I’ve noted a somewhat similar divide between conservatives and liberals — and note these are generalizations. Conservatives appear to be focused on what is in it for them: what will make their business stronger, what will increase their self-wealth, what will increase their self wealth even more if they become wealthy (the musical 1776 captured it well: they would rather plan for the possibility of being rich, than face the reality of being poor). Thus, they want to reduce corporate taxes, they want to reduce personal taxes, they want everything to be back on the individual and be the product of hard work and hard work alone. Work is its reward; a corollary  of that is no work, no reward. Liberals, on the other hand, think about the other first. They don’t have a problem with taking a little from everyone to help those without — be it welfare, the elderly, the veterans, providing training. Raise up all of society and everyone wins, not just me. Different attitudes, different to reconcile.

That difficulty in reconciliation is playing out in a lack of toleration. Whereas in the past we might have written off the dichotomy because we liked the person even if we hated the attitude; today, we’re quick to drop the ban hammer. Perhaps it is because Facebook and other social media make it so much easier to find new friends that don’t require the mental toleration effort. When faced with a friend with whom you continually butt heads, there’s not a lot of penalty by just ignoring them, by “unfriending” them on social media, by banning them from everyday contact — relegating them to be brief person-to-person contact where you feign politeness. I know I have to fight that tendency — I know there are friends who will constantly respond to my articles and disagree, and other friends for whom reading just raises the blood pressure. I’m sure some of them will comment on this disputing my points.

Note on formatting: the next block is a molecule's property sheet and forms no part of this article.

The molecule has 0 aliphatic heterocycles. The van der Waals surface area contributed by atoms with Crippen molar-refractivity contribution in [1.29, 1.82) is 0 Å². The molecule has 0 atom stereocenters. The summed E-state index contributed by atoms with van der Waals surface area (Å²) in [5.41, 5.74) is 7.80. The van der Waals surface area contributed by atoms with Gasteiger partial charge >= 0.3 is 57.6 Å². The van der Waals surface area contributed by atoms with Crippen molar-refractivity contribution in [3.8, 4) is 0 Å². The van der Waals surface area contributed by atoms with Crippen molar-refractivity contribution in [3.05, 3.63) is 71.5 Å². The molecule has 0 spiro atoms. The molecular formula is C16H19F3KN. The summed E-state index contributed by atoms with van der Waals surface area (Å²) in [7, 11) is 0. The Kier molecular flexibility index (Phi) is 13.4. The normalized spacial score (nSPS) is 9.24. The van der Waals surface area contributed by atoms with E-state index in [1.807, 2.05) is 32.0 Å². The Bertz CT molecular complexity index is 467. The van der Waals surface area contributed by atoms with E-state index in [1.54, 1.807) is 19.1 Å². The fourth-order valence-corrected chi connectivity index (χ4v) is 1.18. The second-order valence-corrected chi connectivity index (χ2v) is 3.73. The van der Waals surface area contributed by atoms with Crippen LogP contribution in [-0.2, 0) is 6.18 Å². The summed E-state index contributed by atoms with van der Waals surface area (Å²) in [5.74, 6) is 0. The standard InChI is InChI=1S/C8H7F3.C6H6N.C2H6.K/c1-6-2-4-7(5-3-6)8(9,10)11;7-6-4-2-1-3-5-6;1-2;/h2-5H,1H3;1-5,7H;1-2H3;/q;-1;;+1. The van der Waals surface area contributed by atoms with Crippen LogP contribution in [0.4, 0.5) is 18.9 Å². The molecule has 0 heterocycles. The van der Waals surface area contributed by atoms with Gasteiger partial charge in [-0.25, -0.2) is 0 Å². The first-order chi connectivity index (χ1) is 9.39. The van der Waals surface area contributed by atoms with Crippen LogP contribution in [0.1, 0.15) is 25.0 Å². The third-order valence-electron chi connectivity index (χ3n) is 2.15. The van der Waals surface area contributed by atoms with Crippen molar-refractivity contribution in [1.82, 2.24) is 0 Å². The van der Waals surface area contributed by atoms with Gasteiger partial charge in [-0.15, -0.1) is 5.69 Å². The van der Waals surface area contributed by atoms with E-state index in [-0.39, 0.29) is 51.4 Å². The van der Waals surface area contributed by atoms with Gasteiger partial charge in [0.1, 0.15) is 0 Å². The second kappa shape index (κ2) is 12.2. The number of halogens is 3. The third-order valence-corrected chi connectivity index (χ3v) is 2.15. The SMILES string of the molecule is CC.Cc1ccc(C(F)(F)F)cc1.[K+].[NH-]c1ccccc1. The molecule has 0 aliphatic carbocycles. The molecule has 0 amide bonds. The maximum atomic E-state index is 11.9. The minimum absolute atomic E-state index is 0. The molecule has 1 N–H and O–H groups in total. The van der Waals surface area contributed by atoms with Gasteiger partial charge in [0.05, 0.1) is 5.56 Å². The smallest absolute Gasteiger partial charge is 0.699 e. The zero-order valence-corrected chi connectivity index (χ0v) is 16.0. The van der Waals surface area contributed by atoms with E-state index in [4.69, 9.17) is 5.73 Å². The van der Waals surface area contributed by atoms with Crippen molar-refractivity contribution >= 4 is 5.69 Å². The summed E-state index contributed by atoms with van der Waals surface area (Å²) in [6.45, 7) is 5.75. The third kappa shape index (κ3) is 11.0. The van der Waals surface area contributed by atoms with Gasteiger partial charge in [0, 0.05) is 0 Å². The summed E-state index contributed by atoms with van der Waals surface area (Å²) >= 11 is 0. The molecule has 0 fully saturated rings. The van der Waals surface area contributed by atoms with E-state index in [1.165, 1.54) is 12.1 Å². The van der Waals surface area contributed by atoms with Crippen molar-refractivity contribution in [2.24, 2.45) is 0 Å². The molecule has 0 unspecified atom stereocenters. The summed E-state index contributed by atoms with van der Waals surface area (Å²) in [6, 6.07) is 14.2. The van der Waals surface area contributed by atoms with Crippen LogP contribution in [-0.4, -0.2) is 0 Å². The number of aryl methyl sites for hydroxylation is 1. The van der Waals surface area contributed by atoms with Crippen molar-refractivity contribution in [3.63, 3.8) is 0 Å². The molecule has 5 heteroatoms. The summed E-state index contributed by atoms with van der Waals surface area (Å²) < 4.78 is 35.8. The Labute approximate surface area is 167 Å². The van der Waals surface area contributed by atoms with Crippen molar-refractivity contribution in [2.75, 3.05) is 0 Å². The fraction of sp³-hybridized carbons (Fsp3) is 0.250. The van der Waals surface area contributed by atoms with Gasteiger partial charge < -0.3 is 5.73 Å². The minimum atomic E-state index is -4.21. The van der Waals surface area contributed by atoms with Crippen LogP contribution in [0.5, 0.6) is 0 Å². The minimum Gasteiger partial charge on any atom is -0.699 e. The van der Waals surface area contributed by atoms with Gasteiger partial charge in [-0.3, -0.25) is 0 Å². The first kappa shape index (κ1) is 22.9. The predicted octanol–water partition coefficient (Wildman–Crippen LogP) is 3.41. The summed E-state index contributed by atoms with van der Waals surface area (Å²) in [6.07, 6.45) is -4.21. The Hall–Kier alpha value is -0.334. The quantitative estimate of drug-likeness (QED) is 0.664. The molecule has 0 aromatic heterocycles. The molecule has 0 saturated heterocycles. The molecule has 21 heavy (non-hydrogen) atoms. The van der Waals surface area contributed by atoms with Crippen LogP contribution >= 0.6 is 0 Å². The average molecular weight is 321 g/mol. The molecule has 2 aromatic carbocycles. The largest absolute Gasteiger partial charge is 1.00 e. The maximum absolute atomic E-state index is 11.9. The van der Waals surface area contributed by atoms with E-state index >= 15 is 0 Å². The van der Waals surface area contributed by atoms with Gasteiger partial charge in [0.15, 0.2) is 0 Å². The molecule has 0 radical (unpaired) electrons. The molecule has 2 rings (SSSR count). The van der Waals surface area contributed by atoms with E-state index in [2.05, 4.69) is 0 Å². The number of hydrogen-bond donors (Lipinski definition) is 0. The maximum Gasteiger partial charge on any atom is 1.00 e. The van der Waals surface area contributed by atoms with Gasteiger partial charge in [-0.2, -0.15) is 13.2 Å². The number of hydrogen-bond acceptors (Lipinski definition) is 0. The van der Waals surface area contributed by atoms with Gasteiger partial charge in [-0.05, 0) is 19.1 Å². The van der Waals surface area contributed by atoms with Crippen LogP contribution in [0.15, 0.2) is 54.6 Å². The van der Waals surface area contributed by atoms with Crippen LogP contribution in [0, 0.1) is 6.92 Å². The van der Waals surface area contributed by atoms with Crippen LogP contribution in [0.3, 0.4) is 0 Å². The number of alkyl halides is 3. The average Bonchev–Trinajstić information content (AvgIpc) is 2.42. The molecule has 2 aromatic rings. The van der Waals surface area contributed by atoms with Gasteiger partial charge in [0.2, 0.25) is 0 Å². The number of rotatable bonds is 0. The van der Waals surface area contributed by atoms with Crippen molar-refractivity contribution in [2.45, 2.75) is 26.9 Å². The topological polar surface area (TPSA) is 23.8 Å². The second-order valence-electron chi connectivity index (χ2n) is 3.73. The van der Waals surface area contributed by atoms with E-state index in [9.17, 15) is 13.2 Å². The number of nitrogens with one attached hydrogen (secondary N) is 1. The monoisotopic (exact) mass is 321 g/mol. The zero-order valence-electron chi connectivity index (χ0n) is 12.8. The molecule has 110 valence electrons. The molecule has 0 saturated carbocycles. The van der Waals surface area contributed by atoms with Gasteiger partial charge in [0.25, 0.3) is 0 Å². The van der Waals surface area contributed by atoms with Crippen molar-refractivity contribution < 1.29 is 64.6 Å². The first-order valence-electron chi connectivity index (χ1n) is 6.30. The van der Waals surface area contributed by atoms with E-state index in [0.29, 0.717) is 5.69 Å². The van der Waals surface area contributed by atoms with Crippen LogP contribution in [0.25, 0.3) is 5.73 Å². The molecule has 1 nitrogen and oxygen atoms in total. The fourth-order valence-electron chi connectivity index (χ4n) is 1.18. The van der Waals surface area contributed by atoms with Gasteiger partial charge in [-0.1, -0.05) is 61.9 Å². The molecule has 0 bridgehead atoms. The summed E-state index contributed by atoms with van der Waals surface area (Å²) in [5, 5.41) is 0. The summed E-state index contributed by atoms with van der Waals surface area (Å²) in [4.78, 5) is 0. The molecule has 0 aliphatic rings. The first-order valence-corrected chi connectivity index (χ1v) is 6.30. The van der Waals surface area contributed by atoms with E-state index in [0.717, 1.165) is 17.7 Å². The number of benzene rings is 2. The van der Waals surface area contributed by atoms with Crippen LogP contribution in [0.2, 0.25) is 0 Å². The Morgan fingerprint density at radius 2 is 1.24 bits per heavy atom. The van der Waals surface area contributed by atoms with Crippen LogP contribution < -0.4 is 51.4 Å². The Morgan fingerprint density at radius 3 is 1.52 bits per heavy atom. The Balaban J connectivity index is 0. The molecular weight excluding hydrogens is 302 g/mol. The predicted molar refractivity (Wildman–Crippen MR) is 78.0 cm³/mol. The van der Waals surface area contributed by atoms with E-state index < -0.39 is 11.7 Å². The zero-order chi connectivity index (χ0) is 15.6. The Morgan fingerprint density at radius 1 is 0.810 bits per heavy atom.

I’m perhaps too idealistic to believe that the conservative side has no empathy, no concern about others. Perhaps the circle they care about is smaller, perhaps their end goal is the same and we disagree only on the means to get there. But then again, perhaps they are just in it for themselves, and caring is only a veneer. But even when faced with that evidence — and we’ve seen it in a few leaders — it just goes against my fundamentals. But then again, a common complaint in college was that I was too nice.

But whether the “other side”, however, you see it, is good, pretending to be good, pretending to be evil, or is pure evil, we need to find a way to work things out and meet in the middle. Unlike some other countries, the two state solution is not an option for the USA (and there’s now even a debate as to whether it is even an option elsewhere).